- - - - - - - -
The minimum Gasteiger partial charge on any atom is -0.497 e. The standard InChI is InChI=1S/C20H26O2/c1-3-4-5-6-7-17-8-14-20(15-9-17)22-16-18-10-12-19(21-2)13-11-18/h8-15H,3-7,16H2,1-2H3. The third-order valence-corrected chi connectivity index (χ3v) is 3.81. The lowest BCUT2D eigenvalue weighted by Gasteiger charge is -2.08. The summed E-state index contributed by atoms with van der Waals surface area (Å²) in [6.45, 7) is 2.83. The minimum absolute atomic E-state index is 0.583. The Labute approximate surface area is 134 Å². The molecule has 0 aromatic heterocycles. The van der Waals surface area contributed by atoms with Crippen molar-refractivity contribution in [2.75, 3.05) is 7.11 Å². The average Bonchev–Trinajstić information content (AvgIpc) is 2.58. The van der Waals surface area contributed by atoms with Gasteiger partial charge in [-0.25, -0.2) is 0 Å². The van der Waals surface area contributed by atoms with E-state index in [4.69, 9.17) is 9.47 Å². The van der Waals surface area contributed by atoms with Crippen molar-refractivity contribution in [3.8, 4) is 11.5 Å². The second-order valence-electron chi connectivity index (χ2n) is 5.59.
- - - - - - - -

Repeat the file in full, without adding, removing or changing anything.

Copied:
The minimum Gasteiger partial charge on any atom is -0.497 e. The standard InChI is InChI=1S/C20H26O2/c1-3-4-5-6-7-17-8-14-20(15-9-17)22-16-18-10-12-19(21-2)13-11-18/h8-15H,3-7,16H2,1-2H3. The third-order valence-corrected chi connectivity index (χ3v) is 3.81. The lowest BCUT2D eigenvalue weighted by Gasteiger charge is -2.08. The summed E-state index contributed by atoms with van der Waals surface area (Å²) in [6.45, 7) is 2.83. The minimum absolute atomic E-state index is 0.583. The Labute approximate surface area is 134 Å². The molecule has 0 aromatic heterocycles. The van der Waals surface area contributed by atoms with Crippen molar-refractivity contribution in [2.75, 3.05) is 7.11 Å². The average Bonchev–Trinajstić information content (AvgIpc) is 2.58. The van der Waals surface area contributed by atoms with Gasteiger partial charge in [-0.25, -0.2) is 0 Å². The van der Waals surface area contributed by atoms with E-state index in [4.69, 9.17) is 9.47 Å². The van der Waals surface area contributed by atoms with Crippen molar-refractivity contribution in [3.8, 4) is 11.5 Å². The second-order valence-electron chi connectivity index (χ2n) is 5.59.